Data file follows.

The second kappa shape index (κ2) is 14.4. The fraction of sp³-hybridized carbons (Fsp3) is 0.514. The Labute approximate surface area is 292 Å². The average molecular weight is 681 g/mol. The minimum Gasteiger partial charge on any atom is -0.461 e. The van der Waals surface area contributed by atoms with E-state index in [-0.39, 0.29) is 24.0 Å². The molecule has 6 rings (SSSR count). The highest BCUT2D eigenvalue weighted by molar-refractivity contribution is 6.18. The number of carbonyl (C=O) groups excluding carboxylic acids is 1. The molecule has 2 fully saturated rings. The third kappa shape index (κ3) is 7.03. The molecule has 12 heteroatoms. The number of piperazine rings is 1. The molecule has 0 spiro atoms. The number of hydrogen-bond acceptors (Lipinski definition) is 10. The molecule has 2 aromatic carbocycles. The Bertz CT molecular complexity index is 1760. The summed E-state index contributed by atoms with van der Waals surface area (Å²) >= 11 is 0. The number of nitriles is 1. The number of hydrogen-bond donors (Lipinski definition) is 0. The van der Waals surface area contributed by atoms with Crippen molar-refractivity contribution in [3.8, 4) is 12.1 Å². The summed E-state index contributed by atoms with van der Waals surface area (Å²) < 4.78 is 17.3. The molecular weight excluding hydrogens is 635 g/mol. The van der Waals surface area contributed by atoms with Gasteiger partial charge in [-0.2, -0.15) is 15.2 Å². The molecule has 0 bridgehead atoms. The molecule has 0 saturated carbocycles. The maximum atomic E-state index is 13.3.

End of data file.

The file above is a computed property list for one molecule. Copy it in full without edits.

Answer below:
The second kappa shape index (κ2) is 14.4. The fraction of sp³-hybridized carbons (Fsp3) is 0.514. The Labute approximate surface area is 292 Å². The average molecular weight is 681 g/mol. The minimum Gasteiger partial charge on any atom is -0.461 e. The van der Waals surface area contributed by atoms with E-state index in [-0.39, 0.29) is 24.0 Å². The molecule has 6 rings (SSSR count). The highest BCUT2D eigenvalue weighted by molar-refractivity contribution is 6.18. The number of carbonyl (C=O) groups excluding carboxylic acids is 1. The molecule has 2 fully saturated rings. The third kappa shape index (κ3) is 7.03. The molecule has 12 heteroatoms. The number of piperazine rings is 1. The molecule has 0 spiro atoms. The number of hydrogen-bond acceptors (Lipinski definition) is 10. The molecule has 2 aromatic carbocycles. The Bertz CT molecular complexity index is 1760. The summed E-state index contributed by atoms with van der Waals surface area (Å²) >= 11 is 0. The number of nitriles is 1. The number of hydrogen-bond donors (Lipinski definition) is 0. The van der Waals surface area contributed by atoms with Crippen molar-refractivity contribution in [3.8, 4) is 12.1 Å². The summed E-state index contributed by atoms with van der Waals surface area (Å²) < 4.78 is 17.3. The molecular weight excluding hydrogens is 635 g/mol. The van der Waals surface area contributed by atoms with Gasteiger partial charge in [-0.2, -0.15) is 15.2 Å². The molecule has 0 bridgehead atoms. The molecule has 0 saturated carbocycles. The maximum atomic E-state index is 13.3.